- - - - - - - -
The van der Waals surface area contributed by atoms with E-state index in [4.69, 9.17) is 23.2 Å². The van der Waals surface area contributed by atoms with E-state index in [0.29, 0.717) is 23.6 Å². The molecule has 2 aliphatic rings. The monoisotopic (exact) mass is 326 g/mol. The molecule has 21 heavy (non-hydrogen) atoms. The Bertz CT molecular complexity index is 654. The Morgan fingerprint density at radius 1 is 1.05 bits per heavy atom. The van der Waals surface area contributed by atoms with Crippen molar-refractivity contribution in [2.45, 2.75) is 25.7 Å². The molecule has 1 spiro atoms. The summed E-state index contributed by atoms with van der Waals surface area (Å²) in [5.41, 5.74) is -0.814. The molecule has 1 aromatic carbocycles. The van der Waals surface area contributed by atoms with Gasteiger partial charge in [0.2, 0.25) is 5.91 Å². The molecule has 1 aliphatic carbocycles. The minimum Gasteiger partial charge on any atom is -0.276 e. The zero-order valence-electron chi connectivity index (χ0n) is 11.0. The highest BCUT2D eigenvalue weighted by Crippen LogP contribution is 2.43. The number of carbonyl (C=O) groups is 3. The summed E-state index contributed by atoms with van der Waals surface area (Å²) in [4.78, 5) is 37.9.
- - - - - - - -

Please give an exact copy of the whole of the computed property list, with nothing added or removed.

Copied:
The van der Waals surface area contributed by atoms with E-state index in [4.69, 9.17) is 23.2 Å². The van der Waals surface area contributed by atoms with E-state index in [0.29, 0.717) is 23.6 Å². The molecule has 2 aliphatic rings. The monoisotopic (exact) mass is 326 g/mol. The molecule has 21 heavy (non-hydrogen) atoms. The Bertz CT molecular complexity index is 654. The Morgan fingerprint density at radius 1 is 1.05 bits per heavy atom. The van der Waals surface area contributed by atoms with Crippen molar-refractivity contribution in [2.45, 2.75) is 25.7 Å². The molecule has 1 spiro atoms. The summed E-state index contributed by atoms with van der Waals surface area (Å²) in [5.41, 5.74) is -0.814. The molecule has 1 aromatic carbocycles. The van der Waals surface area contributed by atoms with Gasteiger partial charge in [0.2, 0.25) is 5.91 Å². The molecule has 1 aliphatic carbocycles. The minimum Gasteiger partial charge on any atom is -0.276 e. The zero-order valence-electron chi connectivity index (χ0n) is 11.0. The highest BCUT2D eigenvalue weighted by Crippen LogP contribution is 2.43. The number of carbonyl (C=O) groups is 3. The summed E-state index contributed by atoms with van der Waals surface area (Å²) in [4.78, 5) is 37.9.